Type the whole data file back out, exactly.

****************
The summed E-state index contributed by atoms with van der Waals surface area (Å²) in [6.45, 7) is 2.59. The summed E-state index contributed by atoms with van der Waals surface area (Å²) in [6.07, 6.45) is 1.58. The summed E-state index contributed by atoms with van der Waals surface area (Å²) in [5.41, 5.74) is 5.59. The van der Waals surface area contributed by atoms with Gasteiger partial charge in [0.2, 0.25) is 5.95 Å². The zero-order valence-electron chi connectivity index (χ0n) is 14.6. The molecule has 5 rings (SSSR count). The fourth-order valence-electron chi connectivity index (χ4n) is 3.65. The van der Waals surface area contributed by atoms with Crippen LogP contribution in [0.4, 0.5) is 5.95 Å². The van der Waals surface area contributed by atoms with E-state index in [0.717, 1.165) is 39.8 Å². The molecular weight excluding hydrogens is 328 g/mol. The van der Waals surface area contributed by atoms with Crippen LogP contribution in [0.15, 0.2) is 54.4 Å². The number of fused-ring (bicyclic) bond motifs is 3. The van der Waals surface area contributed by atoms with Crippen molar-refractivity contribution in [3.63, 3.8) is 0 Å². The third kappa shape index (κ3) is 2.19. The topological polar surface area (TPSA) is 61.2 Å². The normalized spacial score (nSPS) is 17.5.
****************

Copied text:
The summed E-state index contributed by atoms with van der Waals surface area (Å²) in [6.45, 7) is 2.59. The summed E-state index contributed by atoms with van der Waals surface area (Å²) in [6.07, 6.45) is 1.58. The summed E-state index contributed by atoms with van der Waals surface area (Å²) in [5.41, 5.74) is 5.59. The van der Waals surface area contributed by atoms with Gasteiger partial charge in [0.2, 0.25) is 5.95 Å². The zero-order valence-electron chi connectivity index (χ0n) is 14.6. The molecule has 5 rings (SSSR count). The fourth-order valence-electron chi connectivity index (χ4n) is 3.65. The van der Waals surface area contributed by atoms with Crippen LogP contribution in [0.4, 0.5) is 5.95 Å². The van der Waals surface area contributed by atoms with E-state index in [0.717, 1.165) is 39.8 Å². The molecular weight excluding hydrogens is 328 g/mol. The van der Waals surface area contributed by atoms with Crippen LogP contribution in [0.15, 0.2) is 54.4 Å². The number of fused-ring (bicyclic) bond motifs is 3. The van der Waals surface area contributed by atoms with Crippen molar-refractivity contribution in [3.63, 3.8) is 0 Å². The third kappa shape index (κ3) is 2.19. The topological polar surface area (TPSA) is 61.2 Å². The normalized spacial score (nSPS) is 17.5.